I do have to say though that, even with all the theories going on and whichever one you choose to believe, the story is told in such a way that -even when all evidence points to one fact- there is always doubt. The truth dangles just out of your reach, occasionally throwing little pieces of the puzzle at you, but never letting you get enough of the picture to see it for what it is.

Another aspect that I found uncomfortable was Lizzie's relationship with Evie's father. Yes, I know this is the time when girls get their crushes, and it's not uncommon for it to be a friend's older brother, father or even a teacher. But the way her feelings for him are entwined with the disappearance of Evie and discussions of pedophilia, well, your brain can't help but connect the two. And I started to wonder why she couldn't see the similarities. Lizzie describes why she thinks someone may have abducted Evie, says she could understand how he must have felt, describing it as an all-consuming love. But in our present, it is so deeply ingrained in us that this is wrong. The feelings alone are wrong. The word 'pedophile' often seen in the same sentence as 'sick' or 'twisted'.  So how could the love be anything but? True, it's different when a young girl has a crush, but the way her feelings are described, paired with discussions of what could be happening to her friend, mix together in a way that is the epitome of "uninnocent" and disturbing.

As well as this, we see the tragic remains of a family torn apart by loss. It is raw and it is painful. There are scenes that make your heart ache. One instance in particular, where the characters are hoping that Evie has been abducted when the body of a young girl is found. I cannot even begin to imagine the frame of mind someone must be in to see abduction as a better alternative. I know the saying goes "Better to be alive than dead", but to actually get to this point, especially in these circumstances, can be nothing but heart-breaking.

On a different note, one thing I did notice about halfway through the book, was that there is very little actual dialogue. We get a few conversations with various people Lizzie meets, but almost all of the story is told through her innermost thoughts and feelings. And to do this without the readers even noticing is no small feat.

The way the tale is told draws you slowly towards what can only be described as an inevitable ending. It's almost like, somewhere in the back of your mind you knew all along. You get little whispers of it, but maybe your mind blocks you from the truth, maybe hope clouds reality, but for whatever reasons, the book could never have ended any other way. And the writing is so raw and uncompromising that you can't shield yourself against the gritty reality that is thrown at you, leaving you exposed in the dark. Never at any point in the book do you really get a sense of hope. Even if there's a break in the case, even if anything positive happens, it all feels overcast by the imposing sense of dread that never leaves, from page 1 onwards.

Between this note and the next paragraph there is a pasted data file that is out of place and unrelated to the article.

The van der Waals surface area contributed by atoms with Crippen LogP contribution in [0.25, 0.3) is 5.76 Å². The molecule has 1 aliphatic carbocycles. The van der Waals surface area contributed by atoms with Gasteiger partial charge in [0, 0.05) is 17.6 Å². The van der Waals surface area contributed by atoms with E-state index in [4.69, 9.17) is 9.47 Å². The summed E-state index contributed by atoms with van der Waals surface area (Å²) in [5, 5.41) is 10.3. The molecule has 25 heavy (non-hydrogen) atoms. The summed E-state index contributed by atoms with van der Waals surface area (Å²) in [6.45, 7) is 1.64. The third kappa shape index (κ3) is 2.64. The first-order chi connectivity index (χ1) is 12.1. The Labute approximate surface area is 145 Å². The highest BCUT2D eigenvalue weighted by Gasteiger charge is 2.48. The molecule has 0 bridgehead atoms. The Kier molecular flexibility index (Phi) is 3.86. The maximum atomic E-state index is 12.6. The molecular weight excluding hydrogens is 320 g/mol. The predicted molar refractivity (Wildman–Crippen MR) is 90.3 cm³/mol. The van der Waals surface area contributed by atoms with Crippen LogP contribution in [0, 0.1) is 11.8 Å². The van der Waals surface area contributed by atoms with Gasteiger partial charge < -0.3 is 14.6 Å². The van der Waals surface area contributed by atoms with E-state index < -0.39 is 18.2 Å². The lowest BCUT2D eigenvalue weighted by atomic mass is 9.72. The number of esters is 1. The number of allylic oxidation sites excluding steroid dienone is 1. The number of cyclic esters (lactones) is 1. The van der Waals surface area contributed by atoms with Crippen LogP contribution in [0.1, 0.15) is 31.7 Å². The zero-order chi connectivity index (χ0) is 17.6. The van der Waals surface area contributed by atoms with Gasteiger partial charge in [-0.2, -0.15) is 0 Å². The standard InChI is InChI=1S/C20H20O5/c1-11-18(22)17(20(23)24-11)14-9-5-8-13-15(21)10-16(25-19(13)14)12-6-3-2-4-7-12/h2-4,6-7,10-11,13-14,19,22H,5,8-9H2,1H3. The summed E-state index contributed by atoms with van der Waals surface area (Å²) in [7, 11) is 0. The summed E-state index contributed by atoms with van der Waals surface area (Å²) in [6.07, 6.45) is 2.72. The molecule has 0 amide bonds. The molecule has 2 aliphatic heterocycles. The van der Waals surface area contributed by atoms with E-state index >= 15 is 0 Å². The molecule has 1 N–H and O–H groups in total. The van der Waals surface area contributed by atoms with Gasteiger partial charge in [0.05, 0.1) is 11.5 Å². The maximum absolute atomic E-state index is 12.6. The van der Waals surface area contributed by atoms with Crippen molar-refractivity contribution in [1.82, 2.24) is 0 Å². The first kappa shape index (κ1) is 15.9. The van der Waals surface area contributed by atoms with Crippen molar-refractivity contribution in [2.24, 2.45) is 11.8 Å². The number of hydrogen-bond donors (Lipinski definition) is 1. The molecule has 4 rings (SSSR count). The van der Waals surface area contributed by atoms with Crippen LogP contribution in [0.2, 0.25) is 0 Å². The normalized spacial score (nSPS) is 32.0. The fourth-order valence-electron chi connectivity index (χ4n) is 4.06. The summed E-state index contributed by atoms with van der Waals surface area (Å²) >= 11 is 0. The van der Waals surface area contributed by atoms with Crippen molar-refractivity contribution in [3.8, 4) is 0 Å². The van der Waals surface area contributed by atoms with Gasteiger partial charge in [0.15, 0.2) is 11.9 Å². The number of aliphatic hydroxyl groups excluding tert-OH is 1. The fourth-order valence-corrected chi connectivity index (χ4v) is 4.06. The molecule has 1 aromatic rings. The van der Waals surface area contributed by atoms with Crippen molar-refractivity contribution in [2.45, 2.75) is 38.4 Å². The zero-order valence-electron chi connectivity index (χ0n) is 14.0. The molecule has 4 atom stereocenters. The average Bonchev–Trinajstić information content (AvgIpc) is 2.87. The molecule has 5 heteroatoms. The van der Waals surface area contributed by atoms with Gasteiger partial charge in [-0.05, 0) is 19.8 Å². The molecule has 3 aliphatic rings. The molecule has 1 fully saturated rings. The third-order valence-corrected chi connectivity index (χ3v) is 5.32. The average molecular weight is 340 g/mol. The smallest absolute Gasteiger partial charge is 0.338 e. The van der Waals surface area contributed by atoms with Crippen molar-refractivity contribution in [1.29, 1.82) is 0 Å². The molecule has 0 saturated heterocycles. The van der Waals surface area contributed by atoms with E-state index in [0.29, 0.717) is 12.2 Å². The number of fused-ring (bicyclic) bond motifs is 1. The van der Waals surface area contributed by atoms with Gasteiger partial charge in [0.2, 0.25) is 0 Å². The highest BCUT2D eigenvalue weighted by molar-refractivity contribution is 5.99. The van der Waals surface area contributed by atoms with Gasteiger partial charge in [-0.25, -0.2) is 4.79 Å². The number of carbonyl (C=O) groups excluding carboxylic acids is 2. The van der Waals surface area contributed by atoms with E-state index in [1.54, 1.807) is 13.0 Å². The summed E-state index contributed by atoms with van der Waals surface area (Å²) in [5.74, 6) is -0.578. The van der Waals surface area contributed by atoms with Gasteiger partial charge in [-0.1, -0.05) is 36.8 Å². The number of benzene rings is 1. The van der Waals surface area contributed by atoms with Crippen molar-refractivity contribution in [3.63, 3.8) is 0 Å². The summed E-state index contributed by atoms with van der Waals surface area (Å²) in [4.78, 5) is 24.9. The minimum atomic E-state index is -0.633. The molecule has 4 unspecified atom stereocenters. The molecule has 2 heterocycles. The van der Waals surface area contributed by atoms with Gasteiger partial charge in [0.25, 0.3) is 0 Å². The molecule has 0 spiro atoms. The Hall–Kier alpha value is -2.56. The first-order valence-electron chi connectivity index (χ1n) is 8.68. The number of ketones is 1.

The book in itself is quite short, at only 246 pages, and could easily be read in a day or so. Not that this can be viewed as a criticism. In fact, the book gets across exactly what it needs to. There is no rush, no sense of urgency. The ending isn't cut short. It doesn't feel like a 250 page book. Whatever the case may be, the tale is told very well. I'm not sure if it's a book that will change your life, but you'll certainly look at the world differently once you've read it.

The ending itself is more of a conclusion in its most basic form. It answers any remaining questions, ties all the threads together and puts the last couple of pieces in the puzzle. But for me, there was no great reveal. From the very beginning, you feel like you already know the answer to the ongoing, unanswered question. Yes, there are some gaps that need filling in, but there was nothing unexpected about it. From start to finish. It's not that the book is predictable, but more that the story is told in such a way that there could never be any doubt as to how it would end.

However, apart from what I've already mentioned, while there are no real criticisms for this book, there are also no added compliments. When I think back on the text as a whole, I can't think of anything I didn't particularly like, but then there's nothing I particularly enjoyed either. It's not that the writing's bad- which is definitely isn't. Or that the story wasn't interesting. But, this book doesn't really stick out to me. It's a book that I've read, will probably reread at some point in the future, but I wouldn't feel that excitement I get when I know I'm about to read a really good book. I'm sure others will disagree and that's fine, everyone is entitled to their own opinion. But for me, I don't feel like I've gained anything from reading it, but nor have I lost anything. I'm not going to say it isn't worth the read- even if I did hate it or think it was terrible in every way. I don't think I'd recommend it to a friend though. But, to be fair, I couldn't put the book down. It is definitely a page turner. Maybe, what I should say is- if you are at all interested in the story (as I was) go and get it out of the library before you think about buying it. That way there's nothing to lose, and everything to gain.